Previously: family law, part two
When our children were little, we established our own Family Law which incorporated obedience to the Ten Commandments.
What this means: obey parents immediately, do not test them (toddlers are notorious for testing their parents, but this is the way they learn that Mom and Dad will be consistent and unchanging). Older children will learn that they respect their parents by always telling them the truth and never lying, and by not displaying bad attitude toward them. Yes, this means rolling the eyes, and saying, “Just a minute!” when asked to do something!
2. Respect yourself (begin teaching before the second birthday).
What this means: keep yourself clean, toilet training, brushing teeth, personal hygiene, pride in a neat appearance. When children are teens, sins such as overeating or under-eating, or drug or alcohol abuse, or immorality fall under this law.
3. Respect your possessions (begin teaching before the third birthday).
What this means: pick up your toys, keep your room neat, make your bed, treat your things with care. Older children will learn to wisely judge whether to loan their things out to others who may not treat them as carefully as they would.
4. Respect others (begin teaching before the fourth birthday).
What this means: treat others with honor – no name-calling, hitting or violence, purposeful humiliation or cruelty. No gossiping or spreading lies about others. Do unto others as you would have others do unto you.
5. Respect the possessions of others (begin teaching before the fifth birthday).
What this means: do not grab toys away, borrow without asking, steal, or treat others’ things carelessly. Do not covet. Do not enter another’s room or home without permission.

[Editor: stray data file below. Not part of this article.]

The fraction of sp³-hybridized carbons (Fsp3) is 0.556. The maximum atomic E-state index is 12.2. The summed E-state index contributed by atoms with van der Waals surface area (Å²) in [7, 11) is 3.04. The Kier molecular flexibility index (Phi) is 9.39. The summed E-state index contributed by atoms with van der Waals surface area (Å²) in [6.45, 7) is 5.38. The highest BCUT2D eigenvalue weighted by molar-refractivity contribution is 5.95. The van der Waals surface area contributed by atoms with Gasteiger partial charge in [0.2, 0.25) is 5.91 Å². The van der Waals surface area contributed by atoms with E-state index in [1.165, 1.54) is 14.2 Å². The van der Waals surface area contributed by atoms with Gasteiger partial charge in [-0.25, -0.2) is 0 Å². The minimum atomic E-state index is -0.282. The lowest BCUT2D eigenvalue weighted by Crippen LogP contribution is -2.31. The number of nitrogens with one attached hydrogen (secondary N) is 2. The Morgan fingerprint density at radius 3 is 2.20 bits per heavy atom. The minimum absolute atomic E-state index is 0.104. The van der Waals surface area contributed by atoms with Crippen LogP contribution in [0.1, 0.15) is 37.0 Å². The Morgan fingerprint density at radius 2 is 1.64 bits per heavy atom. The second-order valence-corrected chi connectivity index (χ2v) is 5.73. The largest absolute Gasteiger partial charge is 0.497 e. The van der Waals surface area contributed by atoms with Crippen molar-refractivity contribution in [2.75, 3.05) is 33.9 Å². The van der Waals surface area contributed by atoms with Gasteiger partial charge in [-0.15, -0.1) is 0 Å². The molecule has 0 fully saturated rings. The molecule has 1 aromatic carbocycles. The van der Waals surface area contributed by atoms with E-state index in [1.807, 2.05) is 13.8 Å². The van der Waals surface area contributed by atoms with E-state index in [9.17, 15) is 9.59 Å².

6. Respect society’s authority (begin teaching before the sixth birthday).
What this means: respecting any legitimate authority outside the family, such as grandparents, Sunday School teachers, pastors, school teachers, police or other authorities. Since there is a growing problem of adults positioning themselves as authorities so they can abuse children, parents will also need to teach their children how to tell if an outside adult is using authority given to them by God, or usurping power. An outside authority will use their authority in God-ordained ways, and never to break God’s Law themselves. A child is never displeasing to God by refusing to obey an outside authority who is himself disobeying God. It is such a burden for a six-year-old to learn, but in today’s world they must learn it to protect themselves from predators, since our society allows predators to live among us.
7. Respect and fear God.
What this means: as a family, we will strive to obey God in our thoughts, actions, and treatment of each other. We will engage in personal and corporate worship, personal Bible reading, no swearing, and obedience to the other laws of God as God is the Lawgiver.
These seven rules are short enough for the youngest children to memorize, but comprehensive enough so that they cover every childish sinfulness.
We had this Family Law printed, laminated, and posted on the refrigerator. It was a relief for me as Mom to have my authority backed by the paper on the refrigerator, which itself was backed by Dad and God’s Word.
When the children did something, I would take them to the refrigerator, have them read (or recite, after me if very young) the Family Law and tell me which point they violated. They always knew. The consequences were posted next to the rule, so I could calmly administer the discipline for disobedience without becoming angry or being the “bad parent.”
It wasn’t long after we began consistently applying the Family Law with our children that we ran into our greatest challenge.
Continued: family law, part four